Click Rates

Within an email message you may have one or more clickable items.

Understanding how click rates work gets complicated because the re-direct tracking link used in the email sent by your provider is not the actual URL webpage address for the ultimate destination.

When the re-direct link is clicked it goes to the email provider’s server where it is calculated as a “click” and then re-directed to your designated URL.

If you hover over the link in the email you’ll see that the re-direct link is actually quite long and complicated. This is because the re-direct link is a dynamic code generated to not only track the click on the link, but also recognize who clicked it.

Just like open rates, how click rates are tabulated vary from provider to provider.
Some provider’s tracking software will detail unique clicks, meaning that they will only count one stat per unique email address. Others may count each and every click as a stat. So you can see that trying to match statistics from one provider to another is an exercise in frustration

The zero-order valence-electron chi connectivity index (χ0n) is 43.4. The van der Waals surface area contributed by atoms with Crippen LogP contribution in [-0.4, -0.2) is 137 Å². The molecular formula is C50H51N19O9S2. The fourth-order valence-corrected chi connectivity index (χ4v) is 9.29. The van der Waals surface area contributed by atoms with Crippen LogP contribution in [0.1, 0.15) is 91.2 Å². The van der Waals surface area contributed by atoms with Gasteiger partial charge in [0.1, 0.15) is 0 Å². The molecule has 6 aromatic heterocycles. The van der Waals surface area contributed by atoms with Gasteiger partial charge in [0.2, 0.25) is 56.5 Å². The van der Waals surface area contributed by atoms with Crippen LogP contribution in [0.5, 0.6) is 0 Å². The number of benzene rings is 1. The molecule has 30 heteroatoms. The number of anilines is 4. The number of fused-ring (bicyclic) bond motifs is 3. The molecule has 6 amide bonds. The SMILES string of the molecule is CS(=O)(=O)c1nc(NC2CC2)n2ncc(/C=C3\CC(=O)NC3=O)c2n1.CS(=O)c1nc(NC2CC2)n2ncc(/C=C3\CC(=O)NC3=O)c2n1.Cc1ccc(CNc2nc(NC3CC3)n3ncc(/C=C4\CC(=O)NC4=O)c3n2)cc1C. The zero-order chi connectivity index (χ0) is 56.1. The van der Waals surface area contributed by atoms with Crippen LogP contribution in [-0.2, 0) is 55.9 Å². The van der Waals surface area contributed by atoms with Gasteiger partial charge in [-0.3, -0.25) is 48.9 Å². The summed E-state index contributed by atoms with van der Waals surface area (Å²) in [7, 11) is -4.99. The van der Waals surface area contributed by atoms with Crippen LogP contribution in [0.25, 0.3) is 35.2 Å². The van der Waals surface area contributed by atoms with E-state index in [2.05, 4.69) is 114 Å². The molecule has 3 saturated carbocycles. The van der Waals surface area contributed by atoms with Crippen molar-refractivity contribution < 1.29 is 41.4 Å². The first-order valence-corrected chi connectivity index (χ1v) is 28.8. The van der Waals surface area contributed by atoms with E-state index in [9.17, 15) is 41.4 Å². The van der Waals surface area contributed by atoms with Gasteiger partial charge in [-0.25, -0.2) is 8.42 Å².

Be sure to also read Why Doesn’t My Google Analytics Tracking Match Email Tracking?

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Why Doesn’t My Google Analytics Match My Email Tracking?

Google Analytics is designed to track incoming traffic to a website or landing page–from another web page, search engine, or via a URL typed directly into your browser. Because email tracking is server-based, rather than browser-based, Google Analytics cannot read incoming traffic from a click within an email that never goes directly into a browser. When a link is clicked in an email it goes to a server –not a browser–where the click is recorded and redirected to the destination URL.